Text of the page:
I don’t have a favourite season. I feel they all have something to offer. At the start of spring I could easily tell you it’s my favourite, with its new growth and all the promise that it holds. Just as I’m getting tired of spring it helpfully turns to summer and all the lightness of being that goes with the endless daylight hours that suggest much productivity.
As I decide that summer should take the top spot I usually begin to tire of all the productiveness and packing as much as you can into the, by then, waning evenings. As autumn begins I happily turn my thoughts to warmer clothes and blackberry picking. The colours of autumn are perhaps the most beautiful and the weather is particularly appealing to the Irish temperament; not too hot and not too cold.
Could autumn be top of my list? Then suddenly the clocks go back, the days shorten, the warmer duvet is put back on the bed and the dark evenings of winter call for lovely layers of cosy fabrics that cover up all those deserts you should never have had and conveniently hide the fact that you’ve been skipping the gym! Okay, winter is definitely the one; while it lasts anyway.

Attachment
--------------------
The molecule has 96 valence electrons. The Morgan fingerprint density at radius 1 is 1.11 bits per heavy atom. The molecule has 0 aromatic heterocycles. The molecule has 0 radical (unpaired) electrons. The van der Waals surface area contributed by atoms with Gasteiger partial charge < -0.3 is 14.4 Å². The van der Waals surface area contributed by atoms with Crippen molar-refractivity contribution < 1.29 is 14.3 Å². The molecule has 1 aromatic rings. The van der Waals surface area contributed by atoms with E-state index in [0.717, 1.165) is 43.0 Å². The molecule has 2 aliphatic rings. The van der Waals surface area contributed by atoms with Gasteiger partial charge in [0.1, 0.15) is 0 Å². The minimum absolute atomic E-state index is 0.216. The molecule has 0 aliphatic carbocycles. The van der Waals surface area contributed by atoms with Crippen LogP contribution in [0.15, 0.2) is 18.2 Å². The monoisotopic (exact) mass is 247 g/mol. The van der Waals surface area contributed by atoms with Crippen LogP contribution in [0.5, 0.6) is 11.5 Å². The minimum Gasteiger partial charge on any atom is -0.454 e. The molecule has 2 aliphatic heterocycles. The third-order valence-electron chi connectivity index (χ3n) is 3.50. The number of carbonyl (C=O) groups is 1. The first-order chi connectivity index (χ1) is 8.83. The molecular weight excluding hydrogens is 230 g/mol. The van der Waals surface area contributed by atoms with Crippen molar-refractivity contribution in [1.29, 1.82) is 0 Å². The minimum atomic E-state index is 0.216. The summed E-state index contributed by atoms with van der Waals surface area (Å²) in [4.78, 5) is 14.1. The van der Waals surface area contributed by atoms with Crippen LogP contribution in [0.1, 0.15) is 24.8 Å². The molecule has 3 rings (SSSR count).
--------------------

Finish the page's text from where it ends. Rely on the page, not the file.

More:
So as it has just arrived, I feel it should be embraced. Winter is the time for comfort. It is also a time for comfort food. Slow cooked stews and casseroles with lovely gravy. Sunday roasts with proper Yorkshire puddings and tasty root vegetables. Even the whole run up to Christmas can be enjoyed for what it is.
I was in the centre of the city earlier this week and noticed people putting up Christmas lights on Michael Street. Yes it’s early, but why are we fighting it? This year instead of believing that there is pressure attached to the early start of Christmas, the twinkly lights and tinsel might just brighten our lives and take our minds off the gloomy recession. Yes, I’m very supportive of a little twinkle. Actually the general sense of what I’m hearing from people is that the recession has somewhat liberated us all to a place of just enjoying the season rather than shopping for it.